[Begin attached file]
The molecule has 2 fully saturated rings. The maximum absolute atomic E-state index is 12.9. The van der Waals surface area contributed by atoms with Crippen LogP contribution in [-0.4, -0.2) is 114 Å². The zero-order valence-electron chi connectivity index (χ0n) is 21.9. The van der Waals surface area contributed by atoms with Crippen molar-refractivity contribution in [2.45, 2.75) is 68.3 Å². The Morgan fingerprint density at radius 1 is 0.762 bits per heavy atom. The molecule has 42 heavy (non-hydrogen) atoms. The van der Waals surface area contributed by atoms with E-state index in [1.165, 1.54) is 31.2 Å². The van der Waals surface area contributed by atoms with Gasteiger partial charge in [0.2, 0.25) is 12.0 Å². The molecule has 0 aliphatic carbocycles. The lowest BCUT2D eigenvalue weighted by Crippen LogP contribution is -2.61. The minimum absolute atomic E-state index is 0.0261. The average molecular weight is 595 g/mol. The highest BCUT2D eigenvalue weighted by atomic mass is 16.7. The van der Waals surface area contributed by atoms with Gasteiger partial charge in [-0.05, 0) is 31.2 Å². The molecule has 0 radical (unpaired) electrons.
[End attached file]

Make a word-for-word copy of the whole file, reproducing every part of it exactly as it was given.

The molecule has 2 fully saturated rings. The maximum absolute atomic E-state index is 12.9. The van der Waals surface area contributed by atoms with Crippen LogP contribution in [-0.4, -0.2) is 114 Å². The zero-order valence-electron chi connectivity index (χ0n) is 21.9. The van der Waals surface area contributed by atoms with Crippen molar-refractivity contribution in [2.45, 2.75) is 68.3 Å². The Morgan fingerprint density at radius 1 is 0.762 bits per heavy atom. The molecule has 42 heavy (non-hydrogen) atoms. The van der Waals surface area contributed by atoms with E-state index in [1.165, 1.54) is 31.2 Å². The van der Waals surface area contributed by atoms with Gasteiger partial charge in [0.2, 0.25) is 12.0 Å². The molecule has 0 aliphatic carbocycles. The lowest BCUT2D eigenvalue weighted by Crippen LogP contribution is -2.61. The minimum absolute atomic E-state index is 0.0261. The average molecular weight is 595 g/mol. The highest BCUT2D eigenvalue weighted by atomic mass is 16.7. The van der Waals surface area contributed by atoms with Gasteiger partial charge in [-0.05, 0) is 31.2 Å². The molecule has 0 radical (unpaired) electrons.